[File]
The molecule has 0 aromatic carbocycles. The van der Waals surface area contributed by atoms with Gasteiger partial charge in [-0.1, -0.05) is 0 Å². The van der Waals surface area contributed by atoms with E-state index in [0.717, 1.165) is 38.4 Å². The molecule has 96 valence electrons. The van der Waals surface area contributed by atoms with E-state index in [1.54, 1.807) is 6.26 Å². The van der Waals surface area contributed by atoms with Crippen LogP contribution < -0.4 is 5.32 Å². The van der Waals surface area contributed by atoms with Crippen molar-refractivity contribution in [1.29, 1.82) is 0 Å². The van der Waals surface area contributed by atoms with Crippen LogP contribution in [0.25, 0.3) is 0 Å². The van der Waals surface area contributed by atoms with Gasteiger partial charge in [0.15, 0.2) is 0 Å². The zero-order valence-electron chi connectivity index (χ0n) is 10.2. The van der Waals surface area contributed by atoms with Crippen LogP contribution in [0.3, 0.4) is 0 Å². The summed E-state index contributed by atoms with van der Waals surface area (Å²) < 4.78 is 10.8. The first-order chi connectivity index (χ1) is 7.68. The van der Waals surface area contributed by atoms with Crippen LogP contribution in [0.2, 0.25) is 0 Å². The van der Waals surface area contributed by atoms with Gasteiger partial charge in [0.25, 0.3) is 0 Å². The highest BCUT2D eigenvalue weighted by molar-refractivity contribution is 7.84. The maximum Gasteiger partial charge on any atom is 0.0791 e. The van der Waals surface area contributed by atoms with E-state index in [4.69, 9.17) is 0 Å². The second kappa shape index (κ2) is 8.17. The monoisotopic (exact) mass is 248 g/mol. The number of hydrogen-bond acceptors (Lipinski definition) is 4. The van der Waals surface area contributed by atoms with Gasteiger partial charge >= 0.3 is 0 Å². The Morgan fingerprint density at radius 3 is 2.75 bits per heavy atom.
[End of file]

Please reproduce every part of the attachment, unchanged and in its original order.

The molecule has 0 aromatic carbocycles. The van der Waals surface area contributed by atoms with Gasteiger partial charge in [-0.1, -0.05) is 0 Å². The van der Waals surface area contributed by atoms with E-state index in [0.717, 1.165) is 38.4 Å². The molecule has 96 valence electrons. The van der Waals surface area contributed by atoms with E-state index in [1.54, 1.807) is 6.26 Å². The van der Waals surface area contributed by atoms with Crippen LogP contribution < -0.4 is 5.32 Å². The van der Waals surface area contributed by atoms with Crippen molar-refractivity contribution in [1.29, 1.82) is 0 Å². The van der Waals surface area contributed by atoms with Crippen LogP contribution in [0.25, 0.3) is 0 Å². The van der Waals surface area contributed by atoms with Gasteiger partial charge in [0.15, 0.2) is 0 Å². The zero-order valence-electron chi connectivity index (χ0n) is 10.2. The van der Waals surface area contributed by atoms with Crippen LogP contribution in [0.3, 0.4) is 0 Å². The summed E-state index contributed by atoms with van der Waals surface area (Å²) < 4.78 is 10.8. The first-order chi connectivity index (χ1) is 7.68. The van der Waals surface area contributed by atoms with Crippen LogP contribution in [0.2, 0.25) is 0 Å². The van der Waals surface area contributed by atoms with Gasteiger partial charge in [0.25, 0.3) is 0 Å². The highest BCUT2D eigenvalue weighted by molar-refractivity contribution is 7.84. The maximum Gasteiger partial charge on any atom is 0.0791 e. The van der Waals surface area contributed by atoms with E-state index in [4.69, 9.17) is 0 Å². The second kappa shape index (κ2) is 8.17. The monoisotopic (exact) mass is 248 g/mol. The number of hydrogen-bond acceptors (Lipinski definition) is 4. The van der Waals surface area contributed by atoms with Gasteiger partial charge >= 0.3 is 0 Å². The Morgan fingerprint density at radius 3 is 2.75 bits per heavy atom.